After developing some proficiency in lucid dreaming and exploring what’s possible, it quickly became evident that the real benefit of lucid dreaming is neither exciting nor glamorous. The best part is just being more self aware.

Most of our personal problems lie at the periphery of our conscious experience. Lucid dreaming — and improved awareness of dreamtime in general — brings these challenges and insights to a conscious level, making it easier to evolve in the ways we want to.

Every gardener can attest to this truth: just being aware of a problem oftentimes solves it.


I gradually stopped practicing lucid dreaming, although continued to have flashes of lucidity. I think I was tired of writing down so many dreams, and as my interest waned, my attention shifted elsewhere. One of the keys to lucid dreaming is really wanting to do it — an intention is half of the battle. From an intention, our attention points toward the goal and then it’s almost inevitable that we succeed, especially with something so imaginative and perspective-oriented as lucid dreaming.

Years later I began studying yoga with my teacher, N, at a small, Buddhist university in the US. We were studying dream yoga, and N told me and the class after reading from a sutra or ancient text, that karma is impacted 10 or 100 times more in a dream than in waking life. We can clear out karma, or form new karma, particularly when we are conscious in the dream world. So if one is to awaken in the dream world, they’re advised to meditate, as progress is sped up 10 or 100 fold.

Over the next few weeks I again had lucid dreams, and I followed my teacher’s advice. Meditating in the dream world felt incredible — not just amazingly joyous, but also fulfilling and profound, as if there was nothing better one could possibly do.


Now I am retraining myself to lucid dream.

I feel like life is shorter than ever before. Days pass, and then months pass, and I don’t want to squander these few moments of being awake and present on planet earth. Our lives are remarkable and wondrous, but they are short. Lucid dreaming allows me to move through life more slowly, to make the most out of each day (or night), to be maximally present.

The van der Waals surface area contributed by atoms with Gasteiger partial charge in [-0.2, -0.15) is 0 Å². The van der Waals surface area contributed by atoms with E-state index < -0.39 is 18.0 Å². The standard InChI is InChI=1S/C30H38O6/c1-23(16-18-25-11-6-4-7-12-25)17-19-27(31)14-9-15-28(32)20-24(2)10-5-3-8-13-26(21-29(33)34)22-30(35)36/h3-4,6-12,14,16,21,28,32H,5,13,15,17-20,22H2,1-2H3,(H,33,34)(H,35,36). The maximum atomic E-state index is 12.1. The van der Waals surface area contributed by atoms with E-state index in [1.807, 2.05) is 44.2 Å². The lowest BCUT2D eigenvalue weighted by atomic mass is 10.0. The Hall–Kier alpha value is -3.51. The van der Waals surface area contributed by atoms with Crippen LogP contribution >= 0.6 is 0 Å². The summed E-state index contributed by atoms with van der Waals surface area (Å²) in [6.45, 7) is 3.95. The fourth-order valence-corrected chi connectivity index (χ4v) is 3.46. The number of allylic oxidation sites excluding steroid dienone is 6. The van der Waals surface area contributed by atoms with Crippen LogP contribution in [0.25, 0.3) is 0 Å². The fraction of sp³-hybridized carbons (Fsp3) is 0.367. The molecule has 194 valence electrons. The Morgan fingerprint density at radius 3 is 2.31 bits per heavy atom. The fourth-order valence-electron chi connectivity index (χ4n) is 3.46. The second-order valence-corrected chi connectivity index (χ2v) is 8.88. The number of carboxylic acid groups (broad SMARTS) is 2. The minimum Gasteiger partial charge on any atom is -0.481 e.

As I build up the tools and techniques to lucid dream, I’m surprised at how much easier the whole process has become. Part of it is that my yoga and meditation practice has made working with the substance of the mind easier. But mostly, approaching lucid dreaming again with a fresh perspective — with a beginner’s mind, and with a little bit of confidence — makes everything more clear and obvious.

My main techniques are as follows…

1 / Write down dreams every night. At least one, but ideally all of them. One trick here is to remain motionless immediately upon waking up — once we move our bodies, we shake off the residue of the dreamworld.

2 / Question reality and perform state tests. I built an iPhone app with Am-I-Dreaming reminders, and I receive between 1 and 4 reminders randomly each day. Each time I get a reminder, or each time I experience some oddity in the world around me, I perform a state test. For state tests, I look at text twice and see if it has changed, or I try to fly, or I try to change some feature of the environment using my imagination.

3 / Deepen awareness by meditating.

4 / Before falling asleep, perform a resolve-strengthening exercise like forming a sankalpa (Sanksrit: “determination” or “intention”). This helps dream recall and also induces lucid dreaming.

5 / In the middle of the day, practice yoga nidra. This is the most consistent way to induce a lucid dream.


Thanks for tuning in to my journey with lucid dreaming. I hope that it serves your personal journey and inspires you to go deeper.


This article was contributed by Arthur Van Siclen, the founder and lucid dreaming coach at Shape.